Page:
Kazmierski: The competitors for Northern Nevada are mostly in the West: Texas, Arizona and Utah. the Stat Pack:How does Nevada’s economic development budget compare with those of competitor states? Kazmierski: We generally offer far less in incentives because we have other business advantages. Additionally, our incentives are primarily the abatement of taxes along with training funds. We generally do not provide cash or up front incentives like other states. the Stat Pack:Would you recommend any changes to the incentive and support programs that exist at GOED?
Kazmierski: It would be helpful to build incentive programs for entrepreneurs and start-ups as our current incentive program has job creation minimums, so these small companies often do not qualify. These companies, with a little help, can grow up to be big companies someday. the Stat Pack:What are Reno-Sparks primary metro competitors doing that we might emulate, in terms of workforce development, abatements, incentives, etc.?
Kazmierski: Other states put much more emphasis on workforce training and development. More than 80% of the jobs we attract require only a vocational certification or a two-year degree, yet funding for our community colleges in the north continues to decrease. Additionally, other states offer training incentives in greater numbers and amounts than we do; the incentive is considered an investment in the skills and education of citizens in the state. We tend to look at it more as an incentive to the company and thus provide far less in funding support, if anything. the Stat Pack:What are Northern Nevada’s top three competitive advantages in the region? Kazmierski: 1. Strategic location (we can get ground transport to the eleven Western states in one day) and proximity to California, especially Silicon Valley. 2. Lower cost of doing business. This includes many variables, including labor, taxes and real estate. 3. Business friendly government, which includes reasonable inspectors, pro-business elected officials, a right to work state, and responsive government via processes and systems. the Stat Pack: What are Northern Nevada’s three biggest negatives? Kazmierski: 1. Our investment in education has been a concern. Companies depend on a quality education system to prepare the employees they will need in the future. 2. Our downtown is not what it needs to be to attract and retain the talent we will need in the coming years. 3. Adequate and affordable housing is a new issue that we must address. the Stat Pack:What are the three biggest, best present-day economic development opportunities EDAWN is pursuing? Kazmierski: 1. Revitalization of our downtown, the only real chink we have in our armor. 2. Better community engagement with the University in an effort to make our community more of a college town. 3. Facilitating 1 gig fiber connection to every home, which – with SWITCH’s enhanced overall connectivity in the region – will help as we rebrand the region as an up-and-coming technology savvy community. the Stat Pack:In most regions, economic development agencies work closely with the business community. Give an example of how EDAWN is working with the Reno-Sparks-Northern Nevada Chamber to advance Northern Nevada’s interests. Kazmierski: We work closely with the Chamber, especially on legislative issues. Our current involvement in SB 411, an initiative to increase funding for our school capital needs, is one example of that cooperative effort.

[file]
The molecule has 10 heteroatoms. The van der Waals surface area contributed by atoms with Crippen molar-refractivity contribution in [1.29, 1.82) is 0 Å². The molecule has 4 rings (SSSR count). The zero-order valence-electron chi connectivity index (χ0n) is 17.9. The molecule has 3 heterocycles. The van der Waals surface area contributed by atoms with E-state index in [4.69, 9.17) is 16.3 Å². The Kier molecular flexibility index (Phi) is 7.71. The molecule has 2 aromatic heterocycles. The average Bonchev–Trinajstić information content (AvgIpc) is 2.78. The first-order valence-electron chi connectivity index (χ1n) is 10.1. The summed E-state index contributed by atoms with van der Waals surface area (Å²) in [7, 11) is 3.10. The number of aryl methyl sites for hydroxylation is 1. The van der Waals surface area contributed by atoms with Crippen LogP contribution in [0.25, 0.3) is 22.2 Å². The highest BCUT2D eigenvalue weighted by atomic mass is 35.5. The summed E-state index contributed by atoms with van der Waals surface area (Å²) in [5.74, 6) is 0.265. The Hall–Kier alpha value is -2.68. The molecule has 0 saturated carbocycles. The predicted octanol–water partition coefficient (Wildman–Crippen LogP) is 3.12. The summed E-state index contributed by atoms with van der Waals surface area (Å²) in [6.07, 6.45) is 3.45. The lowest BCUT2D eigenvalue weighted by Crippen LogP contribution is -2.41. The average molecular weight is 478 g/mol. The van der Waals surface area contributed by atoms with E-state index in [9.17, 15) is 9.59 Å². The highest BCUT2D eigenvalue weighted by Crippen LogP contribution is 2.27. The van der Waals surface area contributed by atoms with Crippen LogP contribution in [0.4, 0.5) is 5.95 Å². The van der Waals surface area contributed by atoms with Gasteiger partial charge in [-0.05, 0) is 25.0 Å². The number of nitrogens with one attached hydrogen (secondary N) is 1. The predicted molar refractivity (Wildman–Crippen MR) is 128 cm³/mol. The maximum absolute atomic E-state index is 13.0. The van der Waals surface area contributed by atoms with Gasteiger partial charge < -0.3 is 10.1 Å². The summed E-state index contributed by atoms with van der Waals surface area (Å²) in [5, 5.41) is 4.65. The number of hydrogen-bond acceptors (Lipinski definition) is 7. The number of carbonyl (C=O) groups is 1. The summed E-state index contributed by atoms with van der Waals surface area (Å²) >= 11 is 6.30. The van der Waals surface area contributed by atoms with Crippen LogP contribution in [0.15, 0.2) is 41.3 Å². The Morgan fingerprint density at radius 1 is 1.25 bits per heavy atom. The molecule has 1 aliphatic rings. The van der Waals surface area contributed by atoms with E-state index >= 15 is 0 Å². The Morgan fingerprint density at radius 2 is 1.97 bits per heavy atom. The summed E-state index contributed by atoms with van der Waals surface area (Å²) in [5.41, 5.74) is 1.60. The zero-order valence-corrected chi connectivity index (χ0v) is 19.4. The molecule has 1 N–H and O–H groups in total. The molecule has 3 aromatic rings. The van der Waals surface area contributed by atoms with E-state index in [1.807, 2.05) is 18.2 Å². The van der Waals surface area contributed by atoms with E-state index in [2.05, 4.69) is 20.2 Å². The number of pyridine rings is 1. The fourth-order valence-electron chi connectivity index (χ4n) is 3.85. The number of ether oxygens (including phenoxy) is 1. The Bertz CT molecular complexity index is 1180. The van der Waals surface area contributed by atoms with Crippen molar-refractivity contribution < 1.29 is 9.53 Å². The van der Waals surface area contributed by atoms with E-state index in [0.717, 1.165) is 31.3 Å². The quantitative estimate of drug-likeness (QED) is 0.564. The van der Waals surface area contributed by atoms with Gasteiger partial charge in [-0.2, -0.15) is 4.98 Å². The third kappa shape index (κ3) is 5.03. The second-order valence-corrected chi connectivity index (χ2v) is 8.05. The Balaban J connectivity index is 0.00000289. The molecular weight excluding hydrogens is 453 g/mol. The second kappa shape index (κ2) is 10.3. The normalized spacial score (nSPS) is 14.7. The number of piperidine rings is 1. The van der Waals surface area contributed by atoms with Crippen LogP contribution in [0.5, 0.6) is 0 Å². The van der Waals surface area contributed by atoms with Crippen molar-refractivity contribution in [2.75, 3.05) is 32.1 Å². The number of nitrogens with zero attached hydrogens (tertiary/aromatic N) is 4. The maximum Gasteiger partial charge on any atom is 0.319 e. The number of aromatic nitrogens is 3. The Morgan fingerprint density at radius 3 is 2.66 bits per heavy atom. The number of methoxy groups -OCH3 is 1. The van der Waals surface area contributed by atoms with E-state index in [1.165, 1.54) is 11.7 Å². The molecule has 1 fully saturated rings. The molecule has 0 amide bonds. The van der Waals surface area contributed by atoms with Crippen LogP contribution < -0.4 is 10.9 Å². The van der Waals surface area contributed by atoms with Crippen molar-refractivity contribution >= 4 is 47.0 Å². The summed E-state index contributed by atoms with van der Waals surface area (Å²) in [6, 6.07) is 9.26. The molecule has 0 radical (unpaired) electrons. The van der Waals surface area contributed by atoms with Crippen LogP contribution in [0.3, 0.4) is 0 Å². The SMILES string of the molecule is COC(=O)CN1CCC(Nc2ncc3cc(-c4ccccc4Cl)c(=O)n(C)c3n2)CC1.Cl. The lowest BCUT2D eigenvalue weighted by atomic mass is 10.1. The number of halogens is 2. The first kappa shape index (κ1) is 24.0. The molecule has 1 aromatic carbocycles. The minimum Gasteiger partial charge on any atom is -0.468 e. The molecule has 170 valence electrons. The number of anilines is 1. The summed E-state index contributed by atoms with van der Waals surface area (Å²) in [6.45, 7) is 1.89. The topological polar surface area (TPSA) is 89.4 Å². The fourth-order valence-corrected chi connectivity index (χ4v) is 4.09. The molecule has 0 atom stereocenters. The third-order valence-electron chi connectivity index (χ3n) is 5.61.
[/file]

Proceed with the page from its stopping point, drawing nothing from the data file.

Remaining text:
the Stat Pack:What challenges has your agency faced that are unique to Northern Nevada?